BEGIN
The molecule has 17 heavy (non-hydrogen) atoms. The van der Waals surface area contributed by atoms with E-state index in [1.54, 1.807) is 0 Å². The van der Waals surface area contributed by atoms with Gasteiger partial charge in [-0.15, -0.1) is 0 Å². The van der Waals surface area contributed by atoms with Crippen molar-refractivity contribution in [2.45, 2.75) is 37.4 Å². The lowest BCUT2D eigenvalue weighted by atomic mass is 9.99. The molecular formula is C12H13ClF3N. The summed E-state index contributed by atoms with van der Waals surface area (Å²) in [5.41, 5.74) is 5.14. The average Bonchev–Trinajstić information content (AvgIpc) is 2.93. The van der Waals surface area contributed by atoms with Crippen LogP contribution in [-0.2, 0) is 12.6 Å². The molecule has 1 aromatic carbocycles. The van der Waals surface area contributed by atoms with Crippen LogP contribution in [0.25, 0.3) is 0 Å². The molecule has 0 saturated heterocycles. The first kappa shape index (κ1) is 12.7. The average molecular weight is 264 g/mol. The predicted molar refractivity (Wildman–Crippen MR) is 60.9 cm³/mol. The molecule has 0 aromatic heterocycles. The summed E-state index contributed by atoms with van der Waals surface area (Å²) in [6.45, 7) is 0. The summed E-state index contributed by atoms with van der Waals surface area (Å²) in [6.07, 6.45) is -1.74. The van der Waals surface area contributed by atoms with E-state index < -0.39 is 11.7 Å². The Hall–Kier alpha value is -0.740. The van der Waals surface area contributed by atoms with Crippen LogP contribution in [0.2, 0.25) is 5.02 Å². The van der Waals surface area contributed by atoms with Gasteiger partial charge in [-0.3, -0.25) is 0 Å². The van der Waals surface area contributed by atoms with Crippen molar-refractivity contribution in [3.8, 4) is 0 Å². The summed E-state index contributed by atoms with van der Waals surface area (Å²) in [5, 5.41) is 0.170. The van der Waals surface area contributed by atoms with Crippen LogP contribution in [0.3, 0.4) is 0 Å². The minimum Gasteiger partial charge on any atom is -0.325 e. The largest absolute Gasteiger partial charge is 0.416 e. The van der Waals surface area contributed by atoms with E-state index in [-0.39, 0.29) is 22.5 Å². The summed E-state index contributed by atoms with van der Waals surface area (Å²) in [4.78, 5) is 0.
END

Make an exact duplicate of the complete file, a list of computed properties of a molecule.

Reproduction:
The molecule has 17 heavy (non-hydrogen) atoms. The van der Waals surface area contributed by atoms with E-state index in [1.54, 1.807) is 0 Å². The van der Waals surface area contributed by atoms with Gasteiger partial charge in [-0.15, -0.1) is 0 Å². The van der Waals surface area contributed by atoms with Crippen molar-refractivity contribution in [2.45, 2.75) is 37.4 Å². The lowest BCUT2D eigenvalue weighted by atomic mass is 9.99. The molecular formula is C12H13ClF3N. The summed E-state index contributed by atoms with van der Waals surface area (Å²) in [5.41, 5.74) is 5.14. The average Bonchev–Trinajstić information content (AvgIpc) is 2.93. The van der Waals surface area contributed by atoms with Crippen LogP contribution in [-0.2, 0) is 12.6 Å². The molecule has 1 aromatic carbocycles. The van der Waals surface area contributed by atoms with Crippen LogP contribution in [0.25, 0.3) is 0 Å². The molecule has 0 saturated heterocycles. The first kappa shape index (κ1) is 12.7. The average molecular weight is 264 g/mol. The predicted molar refractivity (Wildman–Crippen MR) is 60.9 cm³/mol. The molecule has 0 aromatic heterocycles. The summed E-state index contributed by atoms with van der Waals surface area (Å²) in [6.45, 7) is 0. The summed E-state index contributed by atoms with van der Waals surface area (Å²) in [6.07, 6.45) is -1.74. The van der Waals surface area contributed by atoms with E-state index < -0.39 is 11.7 Å². The Hall–Kier alpha value is -0.740. The van der Waals surface area contributed by atoms with Crippen LogP contribution in [0.2, 0.25) is 5.02 Å². The van der Waals surface area contributed by atoms with Gasteiger partial charge in [-0.3, -0.25) is 0 Å². The van der Waals surface area contributed by atoms with Crippen molar-refractivity contribution in [3.8, 4) is 0 Å². The summed E-state index contributed by atoms with van der Waals surface area (Å²) in [5, 5.41) is 0.170. The van der Waals surface area contributed by atoms with Crippen LogP contribution in [0.3, 0.4) is 0 Å². The minimum Gasteiger partial charge on any atom is -0.325 e. The largest absolute Gasteiger partial charge is 0.416 e. The van der Waals surface area contributed by atoms with E-state index in [-0.39, 0.29) is 22.5 Å². The summed E-state index contributed by atoms with van der Waals surface area (Å²) in [4.78, 5) is 0.